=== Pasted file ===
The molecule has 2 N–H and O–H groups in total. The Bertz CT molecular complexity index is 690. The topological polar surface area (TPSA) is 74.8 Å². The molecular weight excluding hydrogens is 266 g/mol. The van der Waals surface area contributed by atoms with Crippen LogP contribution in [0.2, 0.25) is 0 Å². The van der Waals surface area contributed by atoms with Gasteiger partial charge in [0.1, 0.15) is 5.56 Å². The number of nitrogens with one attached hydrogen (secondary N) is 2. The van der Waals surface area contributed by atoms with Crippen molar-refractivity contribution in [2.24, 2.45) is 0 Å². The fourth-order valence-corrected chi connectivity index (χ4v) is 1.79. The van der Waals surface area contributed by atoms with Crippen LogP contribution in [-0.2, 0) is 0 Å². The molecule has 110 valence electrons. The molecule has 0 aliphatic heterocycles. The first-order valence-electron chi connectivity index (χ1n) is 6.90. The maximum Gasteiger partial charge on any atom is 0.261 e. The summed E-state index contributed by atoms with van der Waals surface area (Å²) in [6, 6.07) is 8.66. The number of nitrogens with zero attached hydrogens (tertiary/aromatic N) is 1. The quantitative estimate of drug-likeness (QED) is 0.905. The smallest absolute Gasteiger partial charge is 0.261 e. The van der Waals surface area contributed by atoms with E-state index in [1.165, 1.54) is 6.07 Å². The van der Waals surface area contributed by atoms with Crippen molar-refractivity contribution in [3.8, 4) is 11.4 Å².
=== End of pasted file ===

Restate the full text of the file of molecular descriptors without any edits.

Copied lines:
The molecule has 2 N–H and O–H groups in total. The Bertz CT molecular complexity index is 690. The topological polar surface area (TPSA) is 74.8 Å². The molecular weight excluding hydrogens is 266 g/mol. The van der Waals surface area contributed by atoms with Crippen LogP contribution in [0.2, 0.25) is 0 Å². The van der Waals surface area contributed by atoms with Gasteiger partial charge in [0.1, 0.15) is 5.56 Å². The number of nitrogens with one attached hydrogen (secondary N) is 2. The van der Waals surface area contributed by atoms with Crippen molar-refractivity contribution in [2.24, 2.45) is 0 Å². The fourth-order valence-corrected chi connectivity index (χ4v) is 1.79. The van der Waals surface area contributed by atoms with Crippen LogP contribution in [-0.2, 0) is 0 Å². The molecule has 110 valence electrons. The molecule has 0 aliphatic heterocycles. The first-order valence-electron chi connectivity index (χ1n) is 6.90. The maximum Gasteiger partial charge on any atom is 0.261 e. The summed E-state index contributed by atoms with van der Waals surface area (Å²) in [6, 6.07) is 8.66. The number of nitrogens with zero attached hydrogens (tertiary/aromatic N) is 1. The quantitative estimate of drug-likeness (QED) is 0.905. The smallest absolute Gasteiger partial charge is 0.261 e. The van der Waals surface area contributed by atoms with E-state index in [1.165, 1.54) is 6.07 Å². The van der Waals surface area contributed by atoms with Crippen molar-refractivity contribution in [3.8, 4) is 11.4 Å².